Rachel Alexandra gets honor, and the potential to face rival

Two days ago, horse racing was jazzed about the nice party and big announcement it had planned. Lots of attention was coming to a sport that always needs it.

But by Monday night, when Rachel Alexandra was announced as horse of the year over Zenyatta at the Eclipse Awards ceremony in Beverly Hills, the sport was abuzz on several different fronts.

The only surprising element of Rachel Alexandra’s victory, in a vote of media members, was the 130-99 margin.

She had won the Preakness, the first filly in 85 years to do so, just two weeks after blowing away the field in the Kentucky Oaks by 20 lengths. Later in the year, she won impressively against male horses. Any other year, there would have been no question.

But her competitor, the celebrated Zenyatta, had been equally impressive, finishing her 5-year-old career with 14 wins in 14 starts, and making No. 14, her Breeders’ Cup Classic victory, one of the more memorable moments ever in racing. She was the first filly or mare to win that race.

Most saw this as a pick-'em. It featured two females for the first time, had great Eastern backing for Rachel and similar Western support for Zenyatta.

But while that debate will continue, it was fed by two other significant developments.

Saturday, owners Jerry and Ann Moss announced they had changed their minds and would campaign Zenyatta into her 6-year-old year. That, of course, created the possibility -- make that likelihood -- that Zenyatta would race against Rachel Alexandra, whose owner, Jess Jackson, had long ago said his super filly would run as a 4-year-old.

In some ways, that made Monday night’s horse of the year outcome less final, even less significant. Now, instead of a bunch of voting sportswriters deciding who was best, it could be settled on the track.

Jerry Moss said Saturday, before the Eclipse announcement, “We’ll run our campaign and they’ll run theirs and we could very well meet along the way.”

Jackson said his first reaction to Moss’ announcement was, “Great.” He even seemed to have a vision of how this might go. Beaming after being handed his third straight trophy for horse of the year -- the last two years for Curlin -- Jackson said, “I can see Rachel going out in front, then Zenyatta coming, with an almost beautiful ambush.”

So, two days ago, this was a rivalry in vote only. Then it became a rivalry of possibility. Then, early Monday afternoon, it even became a rivalry of possibility in Southern California.

Ron Charles, Santa Anita’s president, called off racing for the day Monday. The rain was coming, and boy, did it. Charles worried about the dangers for both horse and jockey on a synthetic surface that has, since its inception, been troublesome after rain.

Then Charles made the news much more significant. He said that, after Santa Anita ends its current meeting in April, it would install a new track surface. He didn’t say what the new surface would be, but you’ll get decent odds if you bet on the return of the traditional, time-tested dirt.

Some quick history is needed here.

After a 2006 Del Mar meeting with unacceptable horse fatalities, the California Horse Racing Board mandated that its tracks install some form of synthetic surfaces. Hollywood Park was the first to put it in, and Charles said Monday, “The first six months were unbelievably good.”

Not so since then. Santa Anita, Del Mar and even Hollywood Park have had less than anticipated results. Generally, owners, trainers and even jockeys have expressed dislike for the synthetics.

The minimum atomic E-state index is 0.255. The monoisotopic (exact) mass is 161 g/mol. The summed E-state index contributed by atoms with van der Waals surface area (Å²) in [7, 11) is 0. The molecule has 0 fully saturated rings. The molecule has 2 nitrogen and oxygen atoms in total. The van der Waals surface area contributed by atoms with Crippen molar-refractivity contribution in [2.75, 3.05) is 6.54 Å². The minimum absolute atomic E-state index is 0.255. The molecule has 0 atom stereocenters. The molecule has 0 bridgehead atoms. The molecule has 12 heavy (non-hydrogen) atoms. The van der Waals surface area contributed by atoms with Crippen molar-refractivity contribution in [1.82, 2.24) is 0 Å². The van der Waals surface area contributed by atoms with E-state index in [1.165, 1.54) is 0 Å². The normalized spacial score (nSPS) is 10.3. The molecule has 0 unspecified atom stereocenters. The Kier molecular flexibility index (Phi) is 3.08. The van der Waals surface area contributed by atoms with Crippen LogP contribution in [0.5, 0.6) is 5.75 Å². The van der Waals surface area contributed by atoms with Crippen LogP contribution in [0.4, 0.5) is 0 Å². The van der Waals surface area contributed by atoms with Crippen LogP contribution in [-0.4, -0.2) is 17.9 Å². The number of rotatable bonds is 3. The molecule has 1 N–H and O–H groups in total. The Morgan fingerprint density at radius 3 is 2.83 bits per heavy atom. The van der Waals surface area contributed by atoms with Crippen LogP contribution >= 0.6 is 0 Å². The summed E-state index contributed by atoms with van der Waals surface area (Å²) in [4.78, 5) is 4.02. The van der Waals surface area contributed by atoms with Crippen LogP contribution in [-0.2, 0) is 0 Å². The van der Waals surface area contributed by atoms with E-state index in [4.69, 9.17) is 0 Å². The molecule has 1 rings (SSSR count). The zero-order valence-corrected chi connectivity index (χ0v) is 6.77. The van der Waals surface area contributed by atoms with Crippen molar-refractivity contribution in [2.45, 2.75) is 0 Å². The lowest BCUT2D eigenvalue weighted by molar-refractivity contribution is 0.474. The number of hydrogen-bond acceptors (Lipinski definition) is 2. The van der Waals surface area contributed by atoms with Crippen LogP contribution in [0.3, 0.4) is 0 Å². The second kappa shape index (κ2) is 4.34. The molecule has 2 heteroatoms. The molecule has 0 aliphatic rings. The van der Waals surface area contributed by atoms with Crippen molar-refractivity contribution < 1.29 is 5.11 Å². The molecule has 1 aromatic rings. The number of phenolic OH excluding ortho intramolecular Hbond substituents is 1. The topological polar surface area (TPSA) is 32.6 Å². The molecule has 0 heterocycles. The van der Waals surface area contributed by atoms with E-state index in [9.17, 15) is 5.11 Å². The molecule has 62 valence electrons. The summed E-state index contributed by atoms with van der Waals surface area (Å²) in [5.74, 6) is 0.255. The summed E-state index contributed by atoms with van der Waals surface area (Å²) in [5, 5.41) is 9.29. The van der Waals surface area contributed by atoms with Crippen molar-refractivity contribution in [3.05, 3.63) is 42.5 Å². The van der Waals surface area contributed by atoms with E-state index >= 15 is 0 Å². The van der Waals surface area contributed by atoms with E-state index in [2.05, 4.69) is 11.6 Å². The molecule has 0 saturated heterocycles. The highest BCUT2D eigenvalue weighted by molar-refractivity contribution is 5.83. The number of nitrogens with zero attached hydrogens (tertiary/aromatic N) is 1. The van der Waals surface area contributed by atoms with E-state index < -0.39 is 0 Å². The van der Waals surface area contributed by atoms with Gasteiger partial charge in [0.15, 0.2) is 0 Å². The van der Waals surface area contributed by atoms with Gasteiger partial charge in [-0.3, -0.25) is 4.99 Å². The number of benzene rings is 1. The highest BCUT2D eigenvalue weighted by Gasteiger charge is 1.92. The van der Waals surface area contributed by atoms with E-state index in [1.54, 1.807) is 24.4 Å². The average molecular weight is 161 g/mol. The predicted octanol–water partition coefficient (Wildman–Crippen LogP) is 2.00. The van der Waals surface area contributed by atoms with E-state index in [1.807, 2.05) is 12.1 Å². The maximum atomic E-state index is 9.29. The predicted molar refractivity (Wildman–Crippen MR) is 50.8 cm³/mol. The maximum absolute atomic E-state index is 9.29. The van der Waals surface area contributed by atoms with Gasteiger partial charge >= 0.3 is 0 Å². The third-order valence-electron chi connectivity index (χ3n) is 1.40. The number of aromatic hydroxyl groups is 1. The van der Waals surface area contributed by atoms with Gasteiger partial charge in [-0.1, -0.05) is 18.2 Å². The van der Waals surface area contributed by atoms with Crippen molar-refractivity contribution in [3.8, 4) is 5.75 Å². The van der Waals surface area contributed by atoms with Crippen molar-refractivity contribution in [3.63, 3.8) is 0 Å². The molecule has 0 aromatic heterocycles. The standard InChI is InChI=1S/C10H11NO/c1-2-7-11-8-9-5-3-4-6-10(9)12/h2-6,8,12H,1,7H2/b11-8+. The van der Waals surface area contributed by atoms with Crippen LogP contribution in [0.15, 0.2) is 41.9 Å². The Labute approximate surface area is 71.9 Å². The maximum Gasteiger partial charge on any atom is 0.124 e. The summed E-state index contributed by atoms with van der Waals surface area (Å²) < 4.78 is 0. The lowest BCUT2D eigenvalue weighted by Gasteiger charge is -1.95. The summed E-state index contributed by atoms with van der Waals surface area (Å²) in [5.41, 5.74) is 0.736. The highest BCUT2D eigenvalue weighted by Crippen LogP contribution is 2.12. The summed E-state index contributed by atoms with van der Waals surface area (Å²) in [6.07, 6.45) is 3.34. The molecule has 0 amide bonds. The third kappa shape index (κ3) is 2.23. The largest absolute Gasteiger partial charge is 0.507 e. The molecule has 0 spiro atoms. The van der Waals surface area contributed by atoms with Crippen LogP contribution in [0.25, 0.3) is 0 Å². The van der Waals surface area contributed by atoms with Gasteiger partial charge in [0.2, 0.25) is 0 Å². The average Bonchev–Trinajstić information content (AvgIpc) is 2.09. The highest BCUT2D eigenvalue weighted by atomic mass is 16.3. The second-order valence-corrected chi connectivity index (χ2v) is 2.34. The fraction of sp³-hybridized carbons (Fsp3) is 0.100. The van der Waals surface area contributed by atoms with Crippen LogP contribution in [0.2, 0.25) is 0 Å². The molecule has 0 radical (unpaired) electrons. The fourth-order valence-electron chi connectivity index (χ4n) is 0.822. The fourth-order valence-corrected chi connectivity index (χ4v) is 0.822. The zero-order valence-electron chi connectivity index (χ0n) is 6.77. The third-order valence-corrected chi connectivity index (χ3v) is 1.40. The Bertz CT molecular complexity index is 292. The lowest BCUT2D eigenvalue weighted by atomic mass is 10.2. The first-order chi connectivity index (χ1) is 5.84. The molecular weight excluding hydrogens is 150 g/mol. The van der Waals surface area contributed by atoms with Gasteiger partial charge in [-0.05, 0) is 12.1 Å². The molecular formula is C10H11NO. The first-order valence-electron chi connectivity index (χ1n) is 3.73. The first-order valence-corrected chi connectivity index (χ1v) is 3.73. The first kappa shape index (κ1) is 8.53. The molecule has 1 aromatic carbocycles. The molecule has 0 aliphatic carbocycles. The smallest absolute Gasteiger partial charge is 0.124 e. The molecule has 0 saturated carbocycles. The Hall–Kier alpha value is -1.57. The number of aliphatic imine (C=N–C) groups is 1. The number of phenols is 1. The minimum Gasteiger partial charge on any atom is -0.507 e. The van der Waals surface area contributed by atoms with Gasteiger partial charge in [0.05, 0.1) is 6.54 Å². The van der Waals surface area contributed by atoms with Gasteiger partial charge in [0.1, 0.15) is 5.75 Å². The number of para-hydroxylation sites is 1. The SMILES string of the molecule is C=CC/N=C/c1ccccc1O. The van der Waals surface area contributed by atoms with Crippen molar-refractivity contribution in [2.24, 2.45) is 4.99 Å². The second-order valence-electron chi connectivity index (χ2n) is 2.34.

Charles said he had hoped to avoid announcing Santa Anita’s intention of a surface change Monday, but that the likelihood of more bad weather this week and more cancellations prompted him to come clean with the racing public now.

“I would have liked to announce this in about a month,” said Charles, who said the drainage problems and excessive sand from the initial Cushion Track installation, later converted to a more successful Pro Ride, could not be fixed, even after a full summer of work on it. He said that, after two straight successful Breeders’ Cups in 2008 and 2009 at Santa Anita, he thought the track might be good enough to keep.

“But then, we got a few days of rain in November, and it wasn’t draining,” said Charles, who said he expected no problem getting a waiver from the state board’s synthetic mandate.

The careers of Rachel Alexandra and Zenyatta, and perhaps their fortunes in Monday night’s Eclipse selection, are intertwined with synthetics. Jackson and his trainer, Steve Asmussen, dislike them. They gave it a shot before the 2008 Breeders’ Cup, where Curlin faded to fourth.

This year, any Breeders’ Cup matchup between the two super females -- a logical showdown destination -- never had a chance because Jackson and Asmussen refused to race Rachel Alexandra on synthetics. Trainer John Shirreffs, who raced Zenyatta on the synthetics and said he kept her mostly in the West because “her fans out here deserved to see her,” may hate synthetics worse than Asmussen.

Asked his reaction to the likelihood that Santa Anita would do away with the synthetics, he responded with sarcasm.

“See this little crocodile tear in my eye,” he said.

Even though the new surface won’t be in at Santa Anita until the fall Oak Tree meeting, Jackson agreed that it is now conceivable that the two great horses could race at The Great Race Place.

“I can see repeated meetings between the two,” he said, “which would be very exciting for the fans.”

The coincidence of the timing of the Santa Anita announcement on the night of the Eclipse Awards was not lost on Shirreffs.

“A good question here,” he said. “Did synthetics cost Zenyatta horse of the year?”